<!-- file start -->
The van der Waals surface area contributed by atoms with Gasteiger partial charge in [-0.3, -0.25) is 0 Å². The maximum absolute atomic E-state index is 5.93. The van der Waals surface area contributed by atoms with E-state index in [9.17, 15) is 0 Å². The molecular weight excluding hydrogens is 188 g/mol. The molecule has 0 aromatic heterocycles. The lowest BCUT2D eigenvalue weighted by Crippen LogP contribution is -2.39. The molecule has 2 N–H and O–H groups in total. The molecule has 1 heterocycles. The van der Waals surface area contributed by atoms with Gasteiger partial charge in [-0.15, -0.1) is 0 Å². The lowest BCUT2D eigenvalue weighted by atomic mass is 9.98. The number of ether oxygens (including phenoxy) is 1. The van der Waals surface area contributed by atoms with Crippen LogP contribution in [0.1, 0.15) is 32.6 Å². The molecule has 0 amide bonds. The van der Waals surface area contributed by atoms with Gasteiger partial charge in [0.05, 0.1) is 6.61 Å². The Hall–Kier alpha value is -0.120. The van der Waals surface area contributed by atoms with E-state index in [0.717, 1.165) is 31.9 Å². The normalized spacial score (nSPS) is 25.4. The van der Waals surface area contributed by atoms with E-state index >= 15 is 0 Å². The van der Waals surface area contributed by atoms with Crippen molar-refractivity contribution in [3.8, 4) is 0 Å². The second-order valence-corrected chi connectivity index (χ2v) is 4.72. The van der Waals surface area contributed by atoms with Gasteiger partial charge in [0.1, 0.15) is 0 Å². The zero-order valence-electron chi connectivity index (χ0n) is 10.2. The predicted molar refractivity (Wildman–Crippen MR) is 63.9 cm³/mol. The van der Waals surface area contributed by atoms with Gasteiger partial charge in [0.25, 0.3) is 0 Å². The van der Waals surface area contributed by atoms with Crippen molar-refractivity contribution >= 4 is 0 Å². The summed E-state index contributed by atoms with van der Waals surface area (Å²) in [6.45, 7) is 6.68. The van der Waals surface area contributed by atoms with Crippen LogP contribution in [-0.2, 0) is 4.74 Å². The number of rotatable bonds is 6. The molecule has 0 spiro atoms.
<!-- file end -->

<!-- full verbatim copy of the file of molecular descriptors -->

The van der Waals surface area contributed by atoms with Gasteiger partial charge in [-0.3, -0.25) is 0 Å². The maximum absolute atomic E-state index is 5.93. The van der Waals surface area contributed by atoms with E-state index in [9.17, 15) is 0 Å². The molecular weight excluding hydrogens is 188 g/mol. The molecule has 0 aromatic heterocycles. The lowest BCUT2D eigenvalue weighted by Crippen LogP contribution is -2.39. The molecule has 2 N–H and O–H groups in total. The molecule has 1 heterocycles. The van der Waals surface area contributed by atoms with Gasteiger partial charge in [-0.15, -0.1) is 0 Å². The lowest BCUT2D eigenvalue weighted by atomic mass is 9.98. The number of ether oxygens (including phenoxy) is 1. The van der Waals surface area contributed by atoms with Crippen LogP contribution in [0.1, 0.15) is 32.6 Å². The molecule has 0 amide bonds. The van der Waals surface area contributed by atoms with Gasteiger partial charge in [0.05, 0.1) is 6.61 Å². The Hall–Kier alpha value is -0.120. The van der Waals surface area contributed by atoms with E-state index in [0.717, 1.165) is 31.9 Å². The normalized spacial score (nSPS) is 25.4. The van der Waals surface area contributed by atoms with E-state index >= 15 is 0 Å². The van der Waals surface area contributed by atoms with Crippen molar-refractivity contribution in [3.8, 4) is 0 Å². The second-order valence-corrected chi connectivity index (χ2v) is 4.72. The van der Waals surface area contributed by atoms with Gasteiger partial charge in [0.1, 0.15) is 0 Å². The zero-order valence-electron chi connectivity index (χ0n) is 10.2. The predicted molar refractivity (Wildman–Crippen MR) is 63.9 cm³/mol. The van der Waals surface area contributed by atoms with Gasteiger partial charge in [0.25, 0.3) is 0 Å². The van der Waals surface area contributed by atoms with Crippen molar-refractivity contribution >= 4 is 0 Å². The summed E-state index contributed by atoms with van der Waals surface area (Å²) in [6.45, 7) is 6.68. The van der Waals surface area contributed by atoms with Crippen LogP contribution in [-0.2, 0) is 4.74 Å². The number of rotatable bonds is 6. The molecule has 0 spiro atoms.